Positive Psychology interventions reduces pain and fear of movement in arthritis patients.
A recent study published in The Journal of Positive Psychology, May 2019 points to the potential importance for both practitioners and patients in integrating practices from Positive Psychology into our management of pain.
In December, 2018 a team from the departments of Psychology and the Department of Orthopaedics at Dunedin University, New Zealand set out to study the potential influence of Mindful meditation and gratitude interventions from the field of Positive Psychology on those suffering from arthritic pain.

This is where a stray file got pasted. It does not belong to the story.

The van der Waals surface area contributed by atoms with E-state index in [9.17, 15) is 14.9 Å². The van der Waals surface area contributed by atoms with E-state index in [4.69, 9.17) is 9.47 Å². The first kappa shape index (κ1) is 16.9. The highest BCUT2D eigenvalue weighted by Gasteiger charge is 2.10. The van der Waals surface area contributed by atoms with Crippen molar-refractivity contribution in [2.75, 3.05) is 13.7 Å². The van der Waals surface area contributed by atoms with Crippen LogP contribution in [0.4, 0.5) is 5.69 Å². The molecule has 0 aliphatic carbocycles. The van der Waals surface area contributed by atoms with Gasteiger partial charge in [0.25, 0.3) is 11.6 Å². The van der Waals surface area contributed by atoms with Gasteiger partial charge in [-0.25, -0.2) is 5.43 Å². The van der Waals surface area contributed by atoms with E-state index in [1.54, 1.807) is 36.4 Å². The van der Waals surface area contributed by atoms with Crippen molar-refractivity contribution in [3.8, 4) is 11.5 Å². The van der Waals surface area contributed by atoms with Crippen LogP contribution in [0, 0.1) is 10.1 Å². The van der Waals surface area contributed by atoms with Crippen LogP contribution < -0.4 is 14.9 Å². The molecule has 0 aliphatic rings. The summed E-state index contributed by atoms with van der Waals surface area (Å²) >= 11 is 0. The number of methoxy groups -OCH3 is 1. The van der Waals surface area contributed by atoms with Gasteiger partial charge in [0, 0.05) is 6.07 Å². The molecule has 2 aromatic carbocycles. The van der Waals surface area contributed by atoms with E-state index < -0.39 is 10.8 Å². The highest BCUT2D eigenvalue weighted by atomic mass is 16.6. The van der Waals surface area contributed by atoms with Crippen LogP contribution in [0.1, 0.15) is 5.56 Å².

Researchers, Swain, Thompson et al proposed that their intervention would decrease pain anxiety, intensity and interference, fear of movement, and increased pain self-efficacy for a group of self-referred people with arthritis. Their protocol consisted of four once-weekly programmes which included animated guides, audio guided mindfulness exercises and a gratitude programme. One hundred and fifty-one people enrolled in the study. Data from 81 people who completed the trial and questionnaires was analysed. Pain anxiety, pain interference, pain intensity, fear of movement and pain self-efficacy were all improved by the intervention as the researchers suspected.
The researchers concluded that this pilot study supports the role of both gratitude and mindfulness being appropriate interventions for physical health conditions and demonstrates how they can be used in combination.